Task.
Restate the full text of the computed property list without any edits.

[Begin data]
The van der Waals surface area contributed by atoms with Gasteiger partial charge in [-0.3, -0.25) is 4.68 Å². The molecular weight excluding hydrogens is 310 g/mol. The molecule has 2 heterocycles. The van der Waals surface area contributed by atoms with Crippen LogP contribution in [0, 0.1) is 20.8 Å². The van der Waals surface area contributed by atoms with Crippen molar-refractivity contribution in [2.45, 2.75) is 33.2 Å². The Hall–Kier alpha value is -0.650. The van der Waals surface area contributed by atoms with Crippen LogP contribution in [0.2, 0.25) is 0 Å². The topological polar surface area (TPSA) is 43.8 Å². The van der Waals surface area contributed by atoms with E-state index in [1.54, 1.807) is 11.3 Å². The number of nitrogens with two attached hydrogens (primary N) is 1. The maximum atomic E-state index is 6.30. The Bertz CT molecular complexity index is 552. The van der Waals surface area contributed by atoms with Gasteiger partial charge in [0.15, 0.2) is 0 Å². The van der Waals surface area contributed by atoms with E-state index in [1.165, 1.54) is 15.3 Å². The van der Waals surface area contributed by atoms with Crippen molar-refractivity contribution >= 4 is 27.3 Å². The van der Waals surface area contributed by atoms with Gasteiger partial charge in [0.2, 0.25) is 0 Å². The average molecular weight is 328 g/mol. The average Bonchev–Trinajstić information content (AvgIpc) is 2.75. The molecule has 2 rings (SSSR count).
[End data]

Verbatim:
The van der Waals surface area contributed by atoms with Gasteiger partial charge in [-0.3, -0.25) is 4.68 Å². The molecular weight excluding hydrogens is 310 g/mol. The molecule has 2 heterocycles. The van der Waals surface area contributed by atoms with Crippen LogP contribution in [0, 0.1) is 20.8 Å². The van der Waals surface area contributed by atoms with Crippen molar-refractivity contribution in [2.45, 2.75) is 33.2 Å². The Hall–Kier alpha value is -0.650. The van der Waals surface area contributed by atoms with Crippen LogP contribution in [0.2, 0.25) is 0 Å². The topological polar surface area (TPSA) is 43.8 Å². The van der Waals surface area contributed by atoms with E-state index in [1.54, 1.807) is 11.3 Å². The number of nitrogens with two attached hydrogens (primary N) is 1. The maximum atomic E-state index is 6.30. The Bertz CT molecular complexity index is 552. The van der Waals surface area contributed by atoms with Gasteiger partial charge in [0.15, 0.2) is 0 Å². The van der Waals surface area contributed by atoms with E-state index in [1.165, 1.54) is 15.3 Å². The van der Waals surface area contributed by atoms with Crippen molar-refractivity contribution >= 4 is 27.3 Å². The van der Waals surface area contributed by atoms with Gasteiger partial charge in [0.2, 0.25) is 0 Å². The average molecular weight is 328 g/mol. The average Bonchev–Trinajstić information content (AvgIpc) is 2.75. The molecule has 2 rings (SSSR count).